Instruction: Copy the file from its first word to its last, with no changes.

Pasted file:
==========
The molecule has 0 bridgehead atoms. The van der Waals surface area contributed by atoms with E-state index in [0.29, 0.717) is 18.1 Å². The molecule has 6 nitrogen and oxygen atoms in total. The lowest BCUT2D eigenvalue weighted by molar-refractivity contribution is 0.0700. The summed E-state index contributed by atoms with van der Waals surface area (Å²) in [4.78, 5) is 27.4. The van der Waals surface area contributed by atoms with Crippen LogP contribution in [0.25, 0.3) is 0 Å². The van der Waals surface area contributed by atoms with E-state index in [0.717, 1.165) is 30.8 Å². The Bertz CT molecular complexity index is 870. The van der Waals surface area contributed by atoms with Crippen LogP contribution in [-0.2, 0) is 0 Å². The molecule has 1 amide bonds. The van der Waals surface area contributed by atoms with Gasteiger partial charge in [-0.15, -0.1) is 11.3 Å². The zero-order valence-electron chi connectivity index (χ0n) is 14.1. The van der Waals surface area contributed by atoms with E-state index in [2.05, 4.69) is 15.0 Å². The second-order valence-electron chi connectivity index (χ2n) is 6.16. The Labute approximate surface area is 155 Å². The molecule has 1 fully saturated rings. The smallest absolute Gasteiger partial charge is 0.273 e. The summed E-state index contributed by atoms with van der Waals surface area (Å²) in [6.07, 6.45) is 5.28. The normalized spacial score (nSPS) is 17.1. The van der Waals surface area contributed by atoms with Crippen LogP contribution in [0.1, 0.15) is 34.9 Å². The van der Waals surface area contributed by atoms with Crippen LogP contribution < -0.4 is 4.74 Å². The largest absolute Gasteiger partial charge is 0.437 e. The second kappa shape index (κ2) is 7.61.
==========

The molecule has 0 bridgehead atoms. The van der Waals surface area contributed by atoms with E-state index in [0.29, 0.717) is 18.1 Å². The molecule has 6 nitrogen and oxygen atoms in total. The lowest BCUT2D eigenvalue weighted by molar-refractivity contribution is 0.0700. The summed E-state index contributed by atoms with van der Waals surface area (Å²) in [4.78, 5) is 27.4. The van der Waals surface area contributed by atoms with Crippen LogP contribution in [0.25, 0.3) is 0 Å². The van der Waals surface area contributed by atoms with E-state index in [0.717, 1.165) is 30.8 Å². The Bertz CT molecular complexity index is 870. The van der Waals surface area contributed by atoms with Crippen LogP contribution in [-0.2, 0) is 0 Å². The molecule has 1 amide bonds. The van der Waals surface area contributed by atoms with Gasteiger partial charge in [-0.15, -0.1) is 11.3 Å². The zero-order valence-electron chi connectivity index (χ0n) is 14.1. The van der Waals surface area contributed by atoms with E-state index in [2.05, 4.69) is 15.0 Å². The second-order valence-electron chi connectivity index (χ2n) is 6.16. The Labute approximate surface area is 155 Å². The molecule has 1 fully saturated rings. The smallest absolute Gasteiger partial charge is 0.273 e. The summed E-state index contributed by atoms with van der Waals surface area (Å²) in [6.07, 6.45) is 5.28. The normalized spacial score (nSPS) is 17.1. The van der Waals surface area contributed by atoms with Crippen LogP contribution in [0.1, 0.15) is 34.9 Å². The van der Waals surface area contributed by atoms with Crippen LogP contribution < -0.4 is 4.74 Å². The largest absolute Gasteiger partial charge is 0.437 e. The second kappa shape index (κ2) is 7.61.